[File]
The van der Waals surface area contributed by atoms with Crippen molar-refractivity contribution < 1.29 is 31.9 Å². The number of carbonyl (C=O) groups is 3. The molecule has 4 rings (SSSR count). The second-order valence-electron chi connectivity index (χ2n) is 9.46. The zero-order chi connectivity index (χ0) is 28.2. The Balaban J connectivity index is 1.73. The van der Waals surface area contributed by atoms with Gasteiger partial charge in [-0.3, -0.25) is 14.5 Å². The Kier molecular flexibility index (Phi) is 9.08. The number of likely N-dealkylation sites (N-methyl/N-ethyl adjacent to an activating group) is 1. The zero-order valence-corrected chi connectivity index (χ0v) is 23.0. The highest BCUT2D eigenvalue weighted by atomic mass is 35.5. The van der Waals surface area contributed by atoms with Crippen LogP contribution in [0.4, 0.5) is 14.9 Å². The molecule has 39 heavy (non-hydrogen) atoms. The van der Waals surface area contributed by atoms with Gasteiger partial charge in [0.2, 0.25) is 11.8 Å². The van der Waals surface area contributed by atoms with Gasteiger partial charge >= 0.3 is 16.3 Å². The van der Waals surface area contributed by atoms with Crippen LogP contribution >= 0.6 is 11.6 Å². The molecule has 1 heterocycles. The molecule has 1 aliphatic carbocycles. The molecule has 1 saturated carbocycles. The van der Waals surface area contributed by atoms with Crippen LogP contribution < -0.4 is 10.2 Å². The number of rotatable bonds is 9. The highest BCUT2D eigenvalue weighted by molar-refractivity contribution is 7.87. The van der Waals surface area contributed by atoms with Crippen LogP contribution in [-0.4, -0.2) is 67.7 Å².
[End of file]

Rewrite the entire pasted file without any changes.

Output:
The van der Waals surface area contributed by atoms with Crippen molar-refractivity contribution < 1.29 is 31.9 Å². The number of carbonyl (C=O) groups is 3. The molecule has 4 rings (SSSR count). The second-order valence-electron chi connectivity index (χ2n) is 9.46. The zero-order chi connectivity index (χ0) is 28.2. The Balaban J connectivity index is 1.73. The van der Waals surface area contributed by atoms with Gasteiger partial charge in [-0.3, -0.25) is 14.5 Å². The Kier molecular flexibility index (Phi) is 9.08. The number of likely N-dealkylation sites (N-methyl/N-ethyl adjacent to an activating group) is 1. The zero-order valence-corrected chi connectivity index (χ0v) is 23.0. The highest BCUT2D eigenvalue weighted by atomic mass is 35.5. The van der Waals surface area contributed by atoms with Crippen LogP contribution in [0.4, 0.5) is 14.9 Å². The molecule has 39 heavy (non-hydrogen) atoms. The van der Waals surface area contributed by atoms with Gasteiger partial charge in [0.2, 0.25) is 11.8 Å². The van der Waals surface area contributed by atoms with Gasteiger partial charge >= 0.3 is 16.3 Å². The van der Waals surface area contributed by atoms with Crippen LogP contribution >= 0.6 is 11.6 Å². The molecule has 1 heterocycles. The molecule has 1 aliphatic carbocycles. The molecule has 1 saturated carbocycles. The van der Waals surface area contributed by atoms with Crippen LogP contribution < -0.4 is 10.2 Å². The number of rotatable bonds is 9. The highest BCUT2D eigenvalue weighted by molar-refractivity contribution is 7.87. The van der Waals surface area contributed by atoms with Crippen LogP contribution in [-0.4, -0.2) is 67.7 Å².